University of Pittsburgh researchers link gene to depressive disorders in women
Researchers from the University of Pittsburgh Medical Center have made significant progress in identifying the first susceptibility gene for clinical depression, the second leading cause of disability worldwide, possibly providing an important step toward changing the way doctors diagnose and treat major depression that affects nearly 10 percent of the population.
Research results, which were accepted for rapid publication and published today in the American Journal of Medical Genetics, show significant evidence for linkage of unipolar mood disorders to a specific region of chromosome 2q33-35 in women. The findings suggest that a gene in this region contributes to the vulnerability of women in families afflicted with recurrent, early onset major depressive disorder (RE-MDD), to developing mood disorders of varying severity. Men with the same genetic background did not have any more chance of developing mood disorders than normal.
“We have narrowed our search for a susceptibility locus for clinical depression to a small region of chromosome 2 that constitutes only 0.01% of the human genome,” said lead author George S. Zubenko, M.D., Ph.D., professor of psychiatry at the University of Pittsburgh School of Medicine and adjunct professor of biological sciences at Carnegie Mellon University. “These results confirm our earlier findings this year that the susceptibility gene in this region selectively affects the vulnerability of women, but not men, to developing severe depression.”
According to Dr. Zubenko, women are twice as likely to develop depression as men, and this study provides evidence that genetic differences may account for some of that disparity. The narrow region of chromosome 2 highlighted by the researchers contains only about eight genes, including a gene called CREB1, which is an excellent candidate for a susceptibility gene for mood disorders. The CREB1 gene encodes a regulatory protein (CREB) that orchestrates the expression of large numbers of other genes that play important roles in the brain.
Alterations in CREB1 expression have been reported in the brains of patients who died with major depression, those of animal models of major depression and related disorders and in the brains of animals treated with antidepressant drugs. CREB has also been implicated in neuronal plasticity, cognition and long-term memory, abnormalities of which commonly occur in patients with major depression, may predispose patients to the onset or recurrence of major depression, and may be related to the eventual development of irreversible dementias like Alzheimers disease in some patients. Interactions of CREB with estrogen receptors might explain how inherited variants of CREB1 could affect the susceptibility of major depression only in women
This is the second study this year by Dr. Zubenko and his Pittsburgh team providing evidence that vulnerability to depression is influenced by gender. Research published in March 2002 revealed surprising information that RE-MDD is caused by different genes in men and women, and in fact suggested sex-specificity of genetic susceptibility was commonplace. In that study, the researchers revealed that of 19 chromosomal regions associated with the development of RE-MDD, 16 were associated with the disorder in either men or in women – but not both.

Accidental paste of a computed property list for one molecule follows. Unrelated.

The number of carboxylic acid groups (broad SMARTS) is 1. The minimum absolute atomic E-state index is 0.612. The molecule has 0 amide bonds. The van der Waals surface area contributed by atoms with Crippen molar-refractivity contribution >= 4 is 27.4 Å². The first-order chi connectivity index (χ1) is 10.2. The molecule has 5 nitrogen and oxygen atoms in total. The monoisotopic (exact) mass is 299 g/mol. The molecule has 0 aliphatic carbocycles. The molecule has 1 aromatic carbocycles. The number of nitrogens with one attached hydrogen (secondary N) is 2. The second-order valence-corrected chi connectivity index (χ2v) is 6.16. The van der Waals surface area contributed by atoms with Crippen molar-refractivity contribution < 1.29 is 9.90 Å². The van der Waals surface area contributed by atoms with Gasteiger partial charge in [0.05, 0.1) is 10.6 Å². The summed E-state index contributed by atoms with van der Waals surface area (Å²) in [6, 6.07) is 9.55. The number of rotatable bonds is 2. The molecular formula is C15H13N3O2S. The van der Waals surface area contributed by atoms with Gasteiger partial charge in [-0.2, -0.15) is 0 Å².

“Studies such as this one are providing us with a better understanding of the biology of complicated disorders such as major depression, which is unlikely to represent a single disease with a unitary cause,” said Dr. Zubenko. “Instead, clinical depression is probably more like anemia. Both of these disorders are defined by a collection of clinical features that result from different causes in different people. Treatment or prevention efforts are usually most successful when they are aimed at the specific causes of a disorder.”
Further progress in diagnosis and treatment of clinical depression that result from these findings will likely proceed along several avenues, according to Dr. Zubenko. “The identification and characterization of susceptibility genes and their products will provide new opportunities for drug development and disease prevention, and new information about the biology of mood and its regulation,” he said. Dr. Zubenko explained that these developments are time and resource intensive, and that it would be unlikely that the results of this avenue of research would affect clinical care in less than a decade. However, other applications may have important implications in the nearer future.
“Genotyping markers in chromosomal regions that harbor susceptibility genes may provide more immediate advances in the treatment of major depression. For example, individuals with particular genetic markers in these regions may respond better to particular current treatments than others. This strategy may enable clinicans to use genetic markers to better match individual patients to treatments to which they will optimally respond, while minimizing side effects,” Dr. Zubenko said. “In current practice, the choice of a particular antidepressant for a patient is largely a hit or miss proposition that often leads to multiple medication trials before the depression remits. Side effects are common and can be debilitating.”
Other researchers include: Hugh B. Hughes III; Brion S. Maher, Ph.D.; J. Scott Stiffler, B.S.; Wendy Zubenko, Ed.D, R.N., C.S.; and Mary L. Marazita, Ph.D.
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